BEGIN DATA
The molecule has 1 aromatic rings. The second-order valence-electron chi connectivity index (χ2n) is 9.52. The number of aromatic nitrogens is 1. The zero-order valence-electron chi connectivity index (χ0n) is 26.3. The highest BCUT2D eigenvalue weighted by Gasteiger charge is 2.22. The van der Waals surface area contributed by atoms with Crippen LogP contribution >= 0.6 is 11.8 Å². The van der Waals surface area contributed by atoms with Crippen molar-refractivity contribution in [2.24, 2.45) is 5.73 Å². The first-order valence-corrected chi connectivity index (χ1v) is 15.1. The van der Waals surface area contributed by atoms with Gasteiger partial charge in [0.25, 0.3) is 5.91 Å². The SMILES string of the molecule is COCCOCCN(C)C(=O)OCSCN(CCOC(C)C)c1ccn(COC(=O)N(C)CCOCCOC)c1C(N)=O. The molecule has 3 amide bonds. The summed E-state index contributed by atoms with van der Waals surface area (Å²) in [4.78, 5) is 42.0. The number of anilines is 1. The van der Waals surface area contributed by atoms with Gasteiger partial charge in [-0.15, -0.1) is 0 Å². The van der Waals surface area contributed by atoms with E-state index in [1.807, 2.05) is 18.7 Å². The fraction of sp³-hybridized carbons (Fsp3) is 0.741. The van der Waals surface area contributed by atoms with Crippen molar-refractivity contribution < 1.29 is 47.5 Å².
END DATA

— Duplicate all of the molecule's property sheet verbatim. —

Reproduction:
The molecule has 1 aromatic rings. The second-order valence-electron chi connectivity index (χ2n) is 9.52. The number of aromatic nitrogens is 1. The zero-order valence-electron chi connectivity index (χ0n) is 26.3. The highest BCUT2D eigenvalue weighted by Gasteiger charge is 2.22. The van der Waals surface area contributed by atoms with Crippen LogP contribution >= 0.6 is 11.8 Å². The van der Waals surface area contributed by atoms with Crippen molar-refractivity contribution in [2.24, 2.45) is 5.73 Å². The first-order valence-corrected chi connectivity index (χ1v) is 15.1. The van der Waals surface area contributed by atoms with Gasteiger partial charge in [0.25, 0.3) is 5.91 Å². The SMILES string of the molecule is COCCOCCN(C)C(=O)OCSCN(CCOC(C)C)c1ccn(COC(=O)N(C)CCOCCOC)c1C(N)=O. The molecule has 3 amide bonds. The summed E-state index contributed by atoms with van der Waals surface area (Å²) in [4.78, 5) is 42.0. The number of anilines is 1. The van der Waals surface area contributed by atoms with Gasteiger partial charge in [-0.15, -0.1) is 0 Å². The van der Waals surface area contributed by atoms with E-state index in [1.807, 2.05) is 18.7 Å². The fraction of sp³-hybridized carbons (Fsp3) is 0.741. The van der Waals surface area contributed by atoms with Crippen molar-refractivity contribution < 1.29 is 47.5 Å².